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DETROIT (Reuters) - Ford Motor Co (F.N) Chairman Bill Ford said on Monday the automaker would look for more partnerships with other companies as it moves to expand beyond manufacturing and selling cars and trucks.
"You’ll see a lot of partnerships, a lot more than you used to see in the auto industry," Ford told reporters after addressing a conference on entrepreneurship in Detroit.
Ford did not disclose any new deals and said Ford's management is still working to define its strategy for self-driving cars, connecting vehicles to the internet and developing new transportation services such as ride sharing.
"You'll hear more from us as this year goes on," the chairman said, adding the company would consider acquisitions "if we thought that was the right way to go."
Some of Ford's rivals, notably General Motors Co (GM.N), are taking a more aggressive approach. GM earlier this year invested $500 million in ride-hailing service Lyft, and this month closed the acquisition of self-driving vehicle technology startup Cruise Automation. GM has outlined a plan to develop autonomous electric vehicles for use by Lyft.
Fiat Chrysler Automobiles NV this month said it would work with internet search leader Alphabet Inc's (GOOGL.O) Google self-driving cars unit to integrate Google's autopilot technology into 100 Chrysler Pacifica minivans.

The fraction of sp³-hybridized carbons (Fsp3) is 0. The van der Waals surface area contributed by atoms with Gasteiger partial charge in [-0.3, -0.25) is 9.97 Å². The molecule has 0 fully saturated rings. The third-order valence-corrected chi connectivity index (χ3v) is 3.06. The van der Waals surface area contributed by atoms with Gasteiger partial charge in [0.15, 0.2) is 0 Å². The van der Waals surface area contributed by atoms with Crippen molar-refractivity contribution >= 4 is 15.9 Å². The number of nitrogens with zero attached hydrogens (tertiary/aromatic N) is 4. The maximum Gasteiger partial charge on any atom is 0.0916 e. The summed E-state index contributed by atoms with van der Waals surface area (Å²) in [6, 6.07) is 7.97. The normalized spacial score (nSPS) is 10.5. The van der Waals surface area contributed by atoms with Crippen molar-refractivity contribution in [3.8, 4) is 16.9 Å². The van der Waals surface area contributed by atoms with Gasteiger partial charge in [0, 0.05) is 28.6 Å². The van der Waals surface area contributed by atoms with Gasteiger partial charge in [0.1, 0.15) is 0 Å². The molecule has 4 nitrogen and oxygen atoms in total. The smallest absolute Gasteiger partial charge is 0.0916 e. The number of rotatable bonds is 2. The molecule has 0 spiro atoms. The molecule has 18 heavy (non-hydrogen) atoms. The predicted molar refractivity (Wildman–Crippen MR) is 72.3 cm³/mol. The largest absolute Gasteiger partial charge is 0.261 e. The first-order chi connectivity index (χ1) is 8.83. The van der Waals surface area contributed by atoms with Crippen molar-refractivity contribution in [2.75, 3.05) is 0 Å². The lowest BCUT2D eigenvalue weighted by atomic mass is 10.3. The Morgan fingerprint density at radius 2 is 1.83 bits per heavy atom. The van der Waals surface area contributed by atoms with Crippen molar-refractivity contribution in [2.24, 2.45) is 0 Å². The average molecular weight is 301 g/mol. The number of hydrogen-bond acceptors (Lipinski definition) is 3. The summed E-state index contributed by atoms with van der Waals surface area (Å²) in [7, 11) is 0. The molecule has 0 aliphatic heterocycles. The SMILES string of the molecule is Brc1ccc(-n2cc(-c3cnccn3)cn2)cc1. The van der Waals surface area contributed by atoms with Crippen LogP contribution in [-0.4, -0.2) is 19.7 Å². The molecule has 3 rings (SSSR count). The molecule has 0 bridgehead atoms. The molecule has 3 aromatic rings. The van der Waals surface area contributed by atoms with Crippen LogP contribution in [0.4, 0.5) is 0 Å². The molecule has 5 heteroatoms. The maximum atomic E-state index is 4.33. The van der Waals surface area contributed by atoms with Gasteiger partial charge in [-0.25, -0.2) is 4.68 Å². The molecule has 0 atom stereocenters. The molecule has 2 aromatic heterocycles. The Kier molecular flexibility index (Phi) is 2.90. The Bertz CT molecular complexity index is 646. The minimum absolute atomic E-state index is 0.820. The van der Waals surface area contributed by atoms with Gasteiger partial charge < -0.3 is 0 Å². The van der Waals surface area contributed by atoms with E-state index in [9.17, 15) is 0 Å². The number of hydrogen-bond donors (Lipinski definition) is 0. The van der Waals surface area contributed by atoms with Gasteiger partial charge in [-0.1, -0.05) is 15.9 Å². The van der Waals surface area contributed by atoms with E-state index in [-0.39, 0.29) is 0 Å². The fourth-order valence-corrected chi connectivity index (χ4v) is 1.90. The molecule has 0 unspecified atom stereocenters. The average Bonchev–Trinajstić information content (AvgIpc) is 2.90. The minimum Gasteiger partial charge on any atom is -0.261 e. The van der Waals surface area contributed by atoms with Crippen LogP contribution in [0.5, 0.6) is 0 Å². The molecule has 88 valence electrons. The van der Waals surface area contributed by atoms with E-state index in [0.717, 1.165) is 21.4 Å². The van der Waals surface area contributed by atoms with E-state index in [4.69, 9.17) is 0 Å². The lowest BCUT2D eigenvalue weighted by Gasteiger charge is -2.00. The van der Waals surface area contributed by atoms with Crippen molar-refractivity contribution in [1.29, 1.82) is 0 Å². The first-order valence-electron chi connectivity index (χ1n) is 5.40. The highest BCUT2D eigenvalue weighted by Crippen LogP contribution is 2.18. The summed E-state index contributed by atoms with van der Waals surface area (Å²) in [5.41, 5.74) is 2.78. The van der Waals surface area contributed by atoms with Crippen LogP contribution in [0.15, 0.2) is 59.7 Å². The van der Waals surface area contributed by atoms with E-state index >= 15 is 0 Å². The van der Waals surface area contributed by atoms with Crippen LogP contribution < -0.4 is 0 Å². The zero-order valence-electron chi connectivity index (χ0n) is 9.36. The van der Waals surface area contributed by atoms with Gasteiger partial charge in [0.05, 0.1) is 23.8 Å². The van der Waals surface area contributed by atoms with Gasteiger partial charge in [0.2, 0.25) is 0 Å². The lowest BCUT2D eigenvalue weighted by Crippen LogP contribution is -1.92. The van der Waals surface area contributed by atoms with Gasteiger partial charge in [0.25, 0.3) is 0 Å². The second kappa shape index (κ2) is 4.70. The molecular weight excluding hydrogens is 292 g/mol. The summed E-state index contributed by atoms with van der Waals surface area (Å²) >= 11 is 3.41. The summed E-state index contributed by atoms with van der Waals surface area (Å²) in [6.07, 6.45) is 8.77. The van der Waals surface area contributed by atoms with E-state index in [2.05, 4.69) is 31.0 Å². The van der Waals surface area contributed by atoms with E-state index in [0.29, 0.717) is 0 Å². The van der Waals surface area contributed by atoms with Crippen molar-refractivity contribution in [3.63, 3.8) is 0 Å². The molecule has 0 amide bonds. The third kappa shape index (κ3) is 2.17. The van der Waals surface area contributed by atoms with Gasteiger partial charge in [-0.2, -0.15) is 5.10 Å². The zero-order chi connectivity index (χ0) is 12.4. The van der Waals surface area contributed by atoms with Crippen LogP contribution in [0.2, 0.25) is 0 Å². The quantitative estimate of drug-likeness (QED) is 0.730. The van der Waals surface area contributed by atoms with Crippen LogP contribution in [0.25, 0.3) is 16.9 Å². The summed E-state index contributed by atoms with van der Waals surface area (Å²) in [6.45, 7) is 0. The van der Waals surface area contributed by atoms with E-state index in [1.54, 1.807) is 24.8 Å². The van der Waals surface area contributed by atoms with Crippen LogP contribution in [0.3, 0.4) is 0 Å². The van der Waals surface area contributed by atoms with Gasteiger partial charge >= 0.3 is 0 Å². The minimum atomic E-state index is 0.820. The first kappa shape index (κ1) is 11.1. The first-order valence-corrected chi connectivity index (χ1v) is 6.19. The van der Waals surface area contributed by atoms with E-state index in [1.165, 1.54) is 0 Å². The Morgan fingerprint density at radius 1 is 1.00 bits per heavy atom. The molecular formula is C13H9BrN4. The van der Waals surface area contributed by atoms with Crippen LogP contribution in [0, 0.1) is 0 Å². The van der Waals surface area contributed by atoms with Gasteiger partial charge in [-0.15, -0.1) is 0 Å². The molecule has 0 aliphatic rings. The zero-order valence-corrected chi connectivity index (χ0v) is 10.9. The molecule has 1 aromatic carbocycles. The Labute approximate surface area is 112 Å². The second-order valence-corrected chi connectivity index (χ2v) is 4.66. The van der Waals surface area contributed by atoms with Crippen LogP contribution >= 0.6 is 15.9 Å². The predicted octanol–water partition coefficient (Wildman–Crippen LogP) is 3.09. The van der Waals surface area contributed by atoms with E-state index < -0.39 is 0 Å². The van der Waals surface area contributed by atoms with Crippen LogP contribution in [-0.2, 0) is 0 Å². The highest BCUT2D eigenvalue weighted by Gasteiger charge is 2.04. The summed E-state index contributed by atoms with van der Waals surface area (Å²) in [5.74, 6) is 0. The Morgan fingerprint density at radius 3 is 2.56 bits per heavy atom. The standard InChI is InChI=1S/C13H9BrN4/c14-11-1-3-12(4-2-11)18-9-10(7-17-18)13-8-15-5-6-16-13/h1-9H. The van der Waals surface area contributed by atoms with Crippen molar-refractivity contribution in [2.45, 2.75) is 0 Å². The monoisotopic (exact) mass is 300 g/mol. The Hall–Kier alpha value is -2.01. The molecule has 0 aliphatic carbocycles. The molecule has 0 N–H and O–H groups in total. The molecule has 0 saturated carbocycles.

Asked about Google, Ford said, "Anything’s possible with anybody. We have a good relationship with Google" but no alliance to disclose.
The company is investing heavily in self-driving vehicle technology, electric cars and other initiatives, he said. "We’re fully competitive," he said. "We’re not out talking about it all the time."
Ford earlier this year established a new business unit, Ford Smart Mobility LLC, as part of its effort to build new transportation-related services and new alliances, while the company continues to generate profits from its traditional business of building cars and trucks. Ford Smart Mobility is led by former Steelcase Inc Chief Executive James Hackett.
Bill Ford has for years pushed executives at the automaker founded by his great-grandfather, Henry Ford, to prepare for a world in which car sales might be limited by congestion or environmental regulations. Now, Ford said, the challenge is to define a strategy that is "uniquely ours."
"You can’t be all things to all people and you shouldn’t be," Ford said.
Reporting by Joseph White; Editing by Cynthia Osterman